More than 2,000 former football players are suing the National Football League, saying the league should have taken action earlier to deal with injuries related to concussions more seriously.
But if a lack of speed in tackling concussions warrants criticism, the NFL isn't the only player deserving a penalty, according to a study co-authored by health care and law expert David Orentlicher, who teaches at Indiana University Robert H. McKinney School of Law in Indianapolis.
Neurologists were also slow in sounding the alarm, and for decades, concussions were viewed as a "benign phenomenon," according to Orentlicher.
Orentlicher's study "Concussion and Football: Failures to Respond by the NFL and the Medical Profession," co-authored by William S. David of Harvard Medical School, traces the evolution of the medical understanding of concussion over the past several decades.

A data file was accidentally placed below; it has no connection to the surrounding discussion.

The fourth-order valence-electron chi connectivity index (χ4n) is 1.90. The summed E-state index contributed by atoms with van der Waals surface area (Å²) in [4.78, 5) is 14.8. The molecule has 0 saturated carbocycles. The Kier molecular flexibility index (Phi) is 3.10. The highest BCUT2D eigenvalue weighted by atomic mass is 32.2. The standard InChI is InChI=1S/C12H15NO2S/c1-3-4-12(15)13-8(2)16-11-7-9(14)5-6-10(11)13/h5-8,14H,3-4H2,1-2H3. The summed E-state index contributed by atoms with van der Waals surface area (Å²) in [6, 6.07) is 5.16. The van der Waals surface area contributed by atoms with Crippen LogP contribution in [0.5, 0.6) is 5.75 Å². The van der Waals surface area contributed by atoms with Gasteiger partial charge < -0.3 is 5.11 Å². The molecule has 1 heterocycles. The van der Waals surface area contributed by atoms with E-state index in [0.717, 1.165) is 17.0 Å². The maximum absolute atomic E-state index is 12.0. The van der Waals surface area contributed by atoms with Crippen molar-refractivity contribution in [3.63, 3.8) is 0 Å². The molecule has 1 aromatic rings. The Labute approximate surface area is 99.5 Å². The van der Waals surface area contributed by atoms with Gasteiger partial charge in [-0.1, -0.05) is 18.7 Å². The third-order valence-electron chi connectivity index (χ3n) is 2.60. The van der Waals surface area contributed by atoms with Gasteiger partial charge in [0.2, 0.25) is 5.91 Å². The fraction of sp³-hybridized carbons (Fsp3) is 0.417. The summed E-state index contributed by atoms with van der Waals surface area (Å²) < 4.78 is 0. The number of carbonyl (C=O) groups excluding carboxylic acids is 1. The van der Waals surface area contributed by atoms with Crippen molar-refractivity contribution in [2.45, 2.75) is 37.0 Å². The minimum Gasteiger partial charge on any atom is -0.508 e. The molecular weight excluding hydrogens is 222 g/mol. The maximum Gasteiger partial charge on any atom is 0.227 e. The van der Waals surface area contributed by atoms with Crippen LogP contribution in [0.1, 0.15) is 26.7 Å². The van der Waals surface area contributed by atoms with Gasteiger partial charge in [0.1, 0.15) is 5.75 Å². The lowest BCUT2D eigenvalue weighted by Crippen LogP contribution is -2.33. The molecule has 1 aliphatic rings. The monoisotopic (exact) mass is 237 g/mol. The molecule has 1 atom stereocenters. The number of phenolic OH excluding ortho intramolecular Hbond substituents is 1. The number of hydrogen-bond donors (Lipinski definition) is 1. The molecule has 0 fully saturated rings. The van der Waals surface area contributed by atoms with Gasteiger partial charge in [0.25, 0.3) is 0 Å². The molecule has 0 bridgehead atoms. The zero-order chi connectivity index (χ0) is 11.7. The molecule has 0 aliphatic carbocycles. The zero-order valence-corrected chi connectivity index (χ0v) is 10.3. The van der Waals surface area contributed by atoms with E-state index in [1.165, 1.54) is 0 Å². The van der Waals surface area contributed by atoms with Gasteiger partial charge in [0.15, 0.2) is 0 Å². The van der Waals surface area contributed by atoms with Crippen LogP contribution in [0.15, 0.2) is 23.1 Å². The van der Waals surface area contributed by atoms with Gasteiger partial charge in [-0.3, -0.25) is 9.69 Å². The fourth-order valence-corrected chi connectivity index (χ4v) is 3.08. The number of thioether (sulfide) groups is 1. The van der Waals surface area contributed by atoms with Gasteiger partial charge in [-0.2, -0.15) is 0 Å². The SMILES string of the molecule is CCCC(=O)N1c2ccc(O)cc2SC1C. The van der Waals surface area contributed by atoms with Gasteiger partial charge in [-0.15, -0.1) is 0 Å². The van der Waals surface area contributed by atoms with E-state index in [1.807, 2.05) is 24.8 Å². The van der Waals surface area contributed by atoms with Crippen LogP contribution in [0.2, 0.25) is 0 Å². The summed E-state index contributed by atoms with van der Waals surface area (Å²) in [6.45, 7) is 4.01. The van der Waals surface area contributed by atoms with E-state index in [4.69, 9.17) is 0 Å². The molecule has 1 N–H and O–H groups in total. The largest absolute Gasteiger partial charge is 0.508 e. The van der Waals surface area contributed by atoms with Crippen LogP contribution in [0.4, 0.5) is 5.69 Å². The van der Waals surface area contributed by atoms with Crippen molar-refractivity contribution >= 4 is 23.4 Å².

"In reviewing the response of the National Football League to concussion, one can easily think that the league was too slow to worry about the medical consequences of head trauma," according to the study published in this month's Social Science Research Network. "But the extent to which its response was unreasonable is unclear. If many medical experts did not worry about concussions, it is difficult to fault the NFL for not worrying either."
"Still one can question the NFL's failure to adopt concussion guidelines in the late 1990s when medical experts did issue guidelines," Orentlicher said.
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